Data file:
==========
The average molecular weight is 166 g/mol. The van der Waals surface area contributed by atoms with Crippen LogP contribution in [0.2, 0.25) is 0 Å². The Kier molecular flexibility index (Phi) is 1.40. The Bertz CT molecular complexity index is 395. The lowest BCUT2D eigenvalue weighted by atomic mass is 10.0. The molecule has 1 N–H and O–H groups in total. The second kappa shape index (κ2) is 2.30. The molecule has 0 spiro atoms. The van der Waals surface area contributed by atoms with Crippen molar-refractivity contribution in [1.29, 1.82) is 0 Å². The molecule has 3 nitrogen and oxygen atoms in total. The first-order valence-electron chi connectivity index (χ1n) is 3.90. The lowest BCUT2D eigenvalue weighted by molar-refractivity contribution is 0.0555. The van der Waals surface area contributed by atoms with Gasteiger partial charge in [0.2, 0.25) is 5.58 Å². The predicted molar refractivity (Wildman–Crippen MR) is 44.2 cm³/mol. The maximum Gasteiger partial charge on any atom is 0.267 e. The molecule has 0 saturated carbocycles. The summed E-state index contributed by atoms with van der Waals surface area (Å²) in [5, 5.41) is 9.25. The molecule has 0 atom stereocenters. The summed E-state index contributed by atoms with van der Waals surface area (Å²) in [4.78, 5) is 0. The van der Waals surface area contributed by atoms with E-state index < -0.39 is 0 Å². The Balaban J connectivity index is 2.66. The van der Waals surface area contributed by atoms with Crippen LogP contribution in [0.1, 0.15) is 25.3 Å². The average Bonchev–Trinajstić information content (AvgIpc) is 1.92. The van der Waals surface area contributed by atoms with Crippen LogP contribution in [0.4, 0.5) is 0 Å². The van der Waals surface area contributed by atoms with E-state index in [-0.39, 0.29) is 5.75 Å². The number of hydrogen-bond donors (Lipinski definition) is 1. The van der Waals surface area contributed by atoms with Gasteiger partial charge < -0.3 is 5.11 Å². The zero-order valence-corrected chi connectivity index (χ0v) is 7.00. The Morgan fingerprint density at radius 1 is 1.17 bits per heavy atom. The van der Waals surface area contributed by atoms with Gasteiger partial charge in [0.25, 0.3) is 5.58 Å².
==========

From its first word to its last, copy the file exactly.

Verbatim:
The average molecular weight is 166 g/mol. The van der Waals surface area contributed by atoms with Crippen LogP contribution in [0.2, 0.25) is 0 Å². The Kier molecular flexibility index (Phi) is 1.40. The Bertz CT molecular complexity index is 395. The lowest BCUT2D eigenvalue weighted by atomic mass is 10.0. The molecule has 1 N–H and O–H groups in total. The second kappa shape index (κ2) is 2.30. The molecule has 0 spiro atoms. The van der Waals surface area contributed by atoms with Crippen molar-refractivity contribution in [1.29, 1.82) is 0 Å². The molecule has 3 nitrogen and oxygen atoms in total. The first-order valence-electron chi connectivity index (χ1n) is 3.90. The lowest BCUT2D eigenvalue weighted by molar-refractivity contribution is 0.0555. The van der Waals surface area contributed by atoms with Gasteiger partial charge in [0.2, 0.25) is 5.58 Å². The predicted molar refractivity (Wildman–Crippen MR) is 44.2 cm³/mol. The maximum Gasteiger partial charge on any atom is 0.267 e. The molecule has 0 saturated carbocycles. The summed E-state index contributed by atoms with van der Waals surface area (Å²) in [5, 5.41) is 9.25. The molecule has 0 atom stereocenters. The summed E-state index contributed by atoms with van der Waals surface area (Å²) in [4.78, 5) is 0. The van der Waals surface area contributed by atoms with E-state index < -0.39 is 0 Å². The Balaban J connectivity index is 2.66. The van der Waals surface area contributed by atoms with Crippen LogP contribution in [0.1, 0.15) is 25.3 Å². The average Bonchev–Trinajstić information content (AvgIpc) is 1.92. The van der Waals surface area contributed by atoms with Crippen LogP contribution in [0.4, 0.5) is 0 Å². The van der Waals surface area contributed by atoms with E-state index in [-0.39, 0.29) is 5.75 Å². The number of hydrogen-bond donors (Lipinski definition) is 1. The van der Waals surface area contributed by atoms with Gasteiger partial charge < -0.3 is 5.11 Å². The zero-order valence-corrected chi connectivity index (χ0v) is 7.00. The Morgan fingerprint density at radius 1 is 1.17 bits per heavy atom. The van der Waals surface area contributed by atoms with Gasteiger partial charge in [0.25, 0.3) is 5.58 Å².